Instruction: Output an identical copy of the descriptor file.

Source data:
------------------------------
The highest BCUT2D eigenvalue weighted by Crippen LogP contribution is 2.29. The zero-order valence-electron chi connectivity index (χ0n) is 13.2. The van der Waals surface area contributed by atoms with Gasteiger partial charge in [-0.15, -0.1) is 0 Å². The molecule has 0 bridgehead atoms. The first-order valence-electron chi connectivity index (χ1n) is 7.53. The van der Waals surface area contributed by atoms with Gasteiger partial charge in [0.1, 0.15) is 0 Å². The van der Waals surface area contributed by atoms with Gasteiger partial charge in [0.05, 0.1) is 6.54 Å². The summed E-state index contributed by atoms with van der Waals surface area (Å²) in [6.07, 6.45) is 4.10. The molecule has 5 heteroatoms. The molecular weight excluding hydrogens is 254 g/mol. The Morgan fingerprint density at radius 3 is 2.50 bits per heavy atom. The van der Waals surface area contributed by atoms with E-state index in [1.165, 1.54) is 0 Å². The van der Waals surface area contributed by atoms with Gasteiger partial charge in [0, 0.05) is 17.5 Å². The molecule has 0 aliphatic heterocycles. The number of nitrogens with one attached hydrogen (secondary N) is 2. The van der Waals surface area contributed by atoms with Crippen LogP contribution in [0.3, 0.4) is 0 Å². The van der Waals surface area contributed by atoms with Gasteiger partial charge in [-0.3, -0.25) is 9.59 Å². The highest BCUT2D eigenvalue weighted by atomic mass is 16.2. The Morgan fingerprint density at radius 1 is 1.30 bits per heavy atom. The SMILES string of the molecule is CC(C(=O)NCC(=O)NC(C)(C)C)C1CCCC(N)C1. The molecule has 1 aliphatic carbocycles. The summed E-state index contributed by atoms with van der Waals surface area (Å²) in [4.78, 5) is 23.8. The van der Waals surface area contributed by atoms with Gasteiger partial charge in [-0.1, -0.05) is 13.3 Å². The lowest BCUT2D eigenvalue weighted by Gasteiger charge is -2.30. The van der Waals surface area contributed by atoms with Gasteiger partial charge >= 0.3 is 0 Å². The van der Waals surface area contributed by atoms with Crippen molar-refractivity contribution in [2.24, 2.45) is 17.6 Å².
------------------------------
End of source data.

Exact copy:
The highest BCUT2D eigenvalue weighted by Crippen LogP contribution is 2.29. The zero-order valence-electron chi connectivity index (χ0n) is 13.2. The van der Waals surface area contributed by atoms with Gasteiger partial charge in [-0.15, -0.1) is 0 Å². The molecule has 0 bridgehead atoms. The first-order valence-electron chi connectivity index (χ1n) is 7.53. The van der Waals surface area contributed by atoms with Gasteiger partial charge in [0.1, 0.15) is 0 Å². The van der Waals surface area contributed by atoms with Gasteiger partial charge in [0.05, 0.1) is 6.54 Å². The summed E-state index contributed by atoms with van der Waals surface area (Å²) in [6.07, 6.45) is 4.10. The molecule has 5 heteroatoms. The molecular weight excluding hydrogens is 254 g/mol. The Morgan fingerprint density at radius 3 is 2.50 bits per heavy atom. The van der Waals surface area contributed by atoms with E-state index in [1.165, 1.54) is 0 Å². The van der Waals surface area contributed by atoms with Gasteiger partial charge in [0, 0.05) is 17.5 Å². The molecule has 0 aliphatic heterocycles. The number of nitrogens with one attached hydrogen (secondary N) is 2. The van der Waals surface area contributed by atoms with Crippen LogP contribution in [0.3, 0.4) is 0 Å². The van der Waals surface area contributed by atoms with Gasteiger partial charge in [-0.3, -0.25) is 9.59 Å². The highest BCUT2D eigenvalue weighted by atomic mass is 16.2. The Morgan fingerprint density at radius 1 is 1.30 bits per heavy atom. The SMILES string of the molecule is CC(C(=O)NCC(=O)NC(C)(C)C)C1CCCC(N)C1. The molecule has 1 aliphatic carbocycles. The summed E-state index contributed by atoms with van der Waals surface area (Å²) in [4.78, 5) is 23.8. The van der Waals surface area contributed by atoms with Gasteiger partial charge in [-0.1, -0.05) is 13.3 Å². The lowest BCUT2D eigenvalue weighted by Gasteiger charge is -2.30. The van der Waals surface area contributed by atoms with Gasteiger partial charge >= 0.3 is 0 Å². The van der Waals surface area contributed by atoms with Crippen molar-refractivity contribution in [2.24, 2.45) is 17.6 Å².